Related Links

Recommended Links

Give the Composers Timeline Poster



Site News

What's New for
Last Quarter 2017?

Site Search

Follow us on
Facebook    Twitter

Affiliates

In association with
Amazon
Amazon UKAmazon GermanyAmazon CanadaAmazon FranceAmazon Japan

ArkivMusic
CD Universe

JPC

ArkivMusic

Sheet Music Plus Featured Sale

CD Review

Anton Bruckner

Symphony #7 "Lyric"

Chicago Symphony Orchestra/Bernard Haitink
CSO Resound CSOR901704
Find it at AmazonFind it at Amazon UKFind it at Amazon GermanyFind it at Amazon CanadaFind it at Amazon FranceFind it at Amazon JapanOrder Now from ArkivMusic.com Find it at JPC
Also available on SACD CSOR901706:
Amazon - UK - Germany - Canada - France - Japan - ArkivMusic - JPC

What a difference a few decades makes! Although Haitink recorded this work at least three times, this version reflects a lifetime of experience in this music. If that's a cliché, so be it. The Chicago Symphony sounds utterly magnificent, and even in regular stereo, everything is captured in simply gorgeous sound. Of course the brass steal the show, but the commitment of the strings and winds is no less satisfying.

Haitink has added just under seven minutes to his first and generally inferior first version with the Concertgebouw (a remake with that orchestra is supposed to be much improved), but it doesn't feel slower. In fact, phrasings are markedly more elastic and flowing. Improved sound quality allows the music to swell and move more purposefully. So does Haitink's mature conception. He's a conductor whose career has been defined by a paradoxical mix of keen insight and irredeemable dullness, even in the composers he specializes in, and sometimes within the same symphonic cycle. Thank God that he's in top form here. The additional time he takes is used very wisely; everything feels less sectionalized and more cogent. First-desk playing is exceptional, which you could also say of the Concertgebouw. The difference lies in the intensity and increased focus that the Chicago players bring.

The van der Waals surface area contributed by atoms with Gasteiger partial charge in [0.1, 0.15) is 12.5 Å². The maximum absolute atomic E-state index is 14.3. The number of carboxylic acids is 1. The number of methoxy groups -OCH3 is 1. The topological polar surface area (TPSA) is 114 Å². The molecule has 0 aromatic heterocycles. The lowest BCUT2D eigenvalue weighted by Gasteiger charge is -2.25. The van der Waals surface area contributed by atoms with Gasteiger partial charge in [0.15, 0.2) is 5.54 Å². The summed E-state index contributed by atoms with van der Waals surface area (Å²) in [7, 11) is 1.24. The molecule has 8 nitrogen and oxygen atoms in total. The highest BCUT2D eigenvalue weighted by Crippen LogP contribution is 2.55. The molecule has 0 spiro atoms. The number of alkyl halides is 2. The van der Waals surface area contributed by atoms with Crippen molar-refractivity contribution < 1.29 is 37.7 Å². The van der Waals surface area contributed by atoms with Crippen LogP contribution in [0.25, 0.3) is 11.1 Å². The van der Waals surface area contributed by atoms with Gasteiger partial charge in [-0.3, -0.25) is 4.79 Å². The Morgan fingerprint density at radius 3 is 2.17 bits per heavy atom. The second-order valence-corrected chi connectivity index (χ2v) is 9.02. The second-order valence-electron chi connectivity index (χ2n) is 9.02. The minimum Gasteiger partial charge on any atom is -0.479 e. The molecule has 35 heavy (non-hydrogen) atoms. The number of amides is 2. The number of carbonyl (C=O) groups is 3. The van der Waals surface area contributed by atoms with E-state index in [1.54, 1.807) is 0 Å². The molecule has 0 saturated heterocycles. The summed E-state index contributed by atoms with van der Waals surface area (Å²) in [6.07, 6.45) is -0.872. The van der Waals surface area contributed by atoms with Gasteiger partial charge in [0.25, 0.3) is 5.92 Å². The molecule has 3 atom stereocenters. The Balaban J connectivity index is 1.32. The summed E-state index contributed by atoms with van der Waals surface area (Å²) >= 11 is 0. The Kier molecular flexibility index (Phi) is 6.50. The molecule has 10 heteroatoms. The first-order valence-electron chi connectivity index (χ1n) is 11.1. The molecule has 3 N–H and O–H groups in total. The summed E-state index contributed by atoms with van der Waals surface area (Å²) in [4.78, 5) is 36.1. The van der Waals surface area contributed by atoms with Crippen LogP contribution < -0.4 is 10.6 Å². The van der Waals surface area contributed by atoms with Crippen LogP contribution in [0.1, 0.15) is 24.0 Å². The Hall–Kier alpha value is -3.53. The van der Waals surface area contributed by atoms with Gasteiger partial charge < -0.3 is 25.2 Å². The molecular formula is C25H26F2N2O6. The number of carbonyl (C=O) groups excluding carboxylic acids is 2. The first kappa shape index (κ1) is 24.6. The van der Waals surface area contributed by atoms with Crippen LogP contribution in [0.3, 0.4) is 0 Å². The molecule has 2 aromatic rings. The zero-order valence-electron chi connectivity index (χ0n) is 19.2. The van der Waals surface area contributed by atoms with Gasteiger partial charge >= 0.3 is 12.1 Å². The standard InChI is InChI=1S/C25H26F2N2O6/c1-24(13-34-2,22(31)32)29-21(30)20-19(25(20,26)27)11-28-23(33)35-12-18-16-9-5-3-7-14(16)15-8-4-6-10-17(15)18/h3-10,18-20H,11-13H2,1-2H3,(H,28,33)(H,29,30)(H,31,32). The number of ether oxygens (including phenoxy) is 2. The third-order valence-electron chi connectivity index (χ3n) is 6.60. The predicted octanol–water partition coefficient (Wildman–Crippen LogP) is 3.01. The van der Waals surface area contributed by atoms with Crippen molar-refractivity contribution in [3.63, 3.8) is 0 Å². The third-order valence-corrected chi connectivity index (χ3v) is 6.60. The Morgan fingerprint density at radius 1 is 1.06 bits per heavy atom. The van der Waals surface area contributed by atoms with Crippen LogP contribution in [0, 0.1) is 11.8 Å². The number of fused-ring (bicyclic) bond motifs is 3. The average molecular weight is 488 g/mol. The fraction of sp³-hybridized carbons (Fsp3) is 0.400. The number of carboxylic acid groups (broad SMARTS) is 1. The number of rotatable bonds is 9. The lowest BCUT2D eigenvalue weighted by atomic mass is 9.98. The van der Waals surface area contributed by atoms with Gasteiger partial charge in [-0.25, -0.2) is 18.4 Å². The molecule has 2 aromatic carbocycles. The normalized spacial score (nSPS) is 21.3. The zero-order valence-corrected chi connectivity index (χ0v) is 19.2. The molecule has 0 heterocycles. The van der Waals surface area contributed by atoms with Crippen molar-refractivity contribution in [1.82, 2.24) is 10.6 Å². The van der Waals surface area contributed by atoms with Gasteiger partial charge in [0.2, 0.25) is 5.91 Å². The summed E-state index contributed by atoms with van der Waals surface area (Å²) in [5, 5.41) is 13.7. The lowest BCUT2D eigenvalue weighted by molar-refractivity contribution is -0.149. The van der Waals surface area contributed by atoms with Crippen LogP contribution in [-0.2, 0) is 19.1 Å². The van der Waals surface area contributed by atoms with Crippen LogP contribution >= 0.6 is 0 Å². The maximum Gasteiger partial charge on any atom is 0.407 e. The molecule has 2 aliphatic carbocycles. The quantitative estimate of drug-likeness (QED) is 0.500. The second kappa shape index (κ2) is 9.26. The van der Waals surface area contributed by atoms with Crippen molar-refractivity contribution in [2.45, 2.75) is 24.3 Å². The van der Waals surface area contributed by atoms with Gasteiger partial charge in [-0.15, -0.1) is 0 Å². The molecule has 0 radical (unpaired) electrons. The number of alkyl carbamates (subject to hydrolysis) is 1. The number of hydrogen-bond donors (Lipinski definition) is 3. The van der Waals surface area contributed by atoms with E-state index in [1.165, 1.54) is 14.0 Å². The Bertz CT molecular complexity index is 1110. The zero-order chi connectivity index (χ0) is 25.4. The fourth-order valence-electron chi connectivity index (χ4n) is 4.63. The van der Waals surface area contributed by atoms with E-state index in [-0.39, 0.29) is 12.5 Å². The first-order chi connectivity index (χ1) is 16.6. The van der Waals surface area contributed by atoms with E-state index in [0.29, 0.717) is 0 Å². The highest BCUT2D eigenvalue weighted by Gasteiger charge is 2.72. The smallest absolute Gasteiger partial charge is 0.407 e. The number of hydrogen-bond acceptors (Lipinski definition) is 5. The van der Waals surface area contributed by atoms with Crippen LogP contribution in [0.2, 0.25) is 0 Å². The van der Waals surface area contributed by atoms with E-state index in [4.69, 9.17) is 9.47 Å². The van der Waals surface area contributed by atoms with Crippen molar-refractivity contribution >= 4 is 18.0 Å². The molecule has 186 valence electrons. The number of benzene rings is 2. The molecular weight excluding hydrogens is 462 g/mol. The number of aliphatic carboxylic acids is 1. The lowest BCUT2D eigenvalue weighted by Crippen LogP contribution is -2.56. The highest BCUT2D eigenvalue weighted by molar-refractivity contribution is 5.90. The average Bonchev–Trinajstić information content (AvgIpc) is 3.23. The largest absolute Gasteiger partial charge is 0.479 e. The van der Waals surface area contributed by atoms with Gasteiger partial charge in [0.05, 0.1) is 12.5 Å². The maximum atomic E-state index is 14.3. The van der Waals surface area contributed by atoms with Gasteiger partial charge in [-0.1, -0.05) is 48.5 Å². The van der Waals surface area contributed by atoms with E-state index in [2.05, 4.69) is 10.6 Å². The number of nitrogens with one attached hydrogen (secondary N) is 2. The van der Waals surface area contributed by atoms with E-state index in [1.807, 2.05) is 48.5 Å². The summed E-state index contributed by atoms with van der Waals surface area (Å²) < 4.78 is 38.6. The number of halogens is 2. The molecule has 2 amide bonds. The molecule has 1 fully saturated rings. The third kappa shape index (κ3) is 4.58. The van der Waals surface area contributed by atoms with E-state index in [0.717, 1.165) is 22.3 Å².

Highlights for me are many, but the Adagio is unmatched for sheer sonic opulence. The low strings of the Chicago Symphony are a marvel. Haitink shapes the music with a kind of inevitability that makes each phrase sound "right", and his players follow his every whim. Climaxes are absolutely breathtaking, as are the hairpin shifts in dynamics that seem as organic as the music itself. Nothing feels the least bit routine. In the Scherzo, Haitink's added just barely a minute in timing, but the movement feels faster than his previous effort thanks to an utterly relentless drive. That was certainly missing from the earlier version. Ditto for the Finale, which feels all at once swifter and more cohesive. If you don't happen to own a Haitink Bruckner recording, grab this one. You'll have hours of joy, while also supporting one of America's greatest orchestras. Everyone wins, but especially you!

Copyright © 2014, Brian Wigman

Trumpet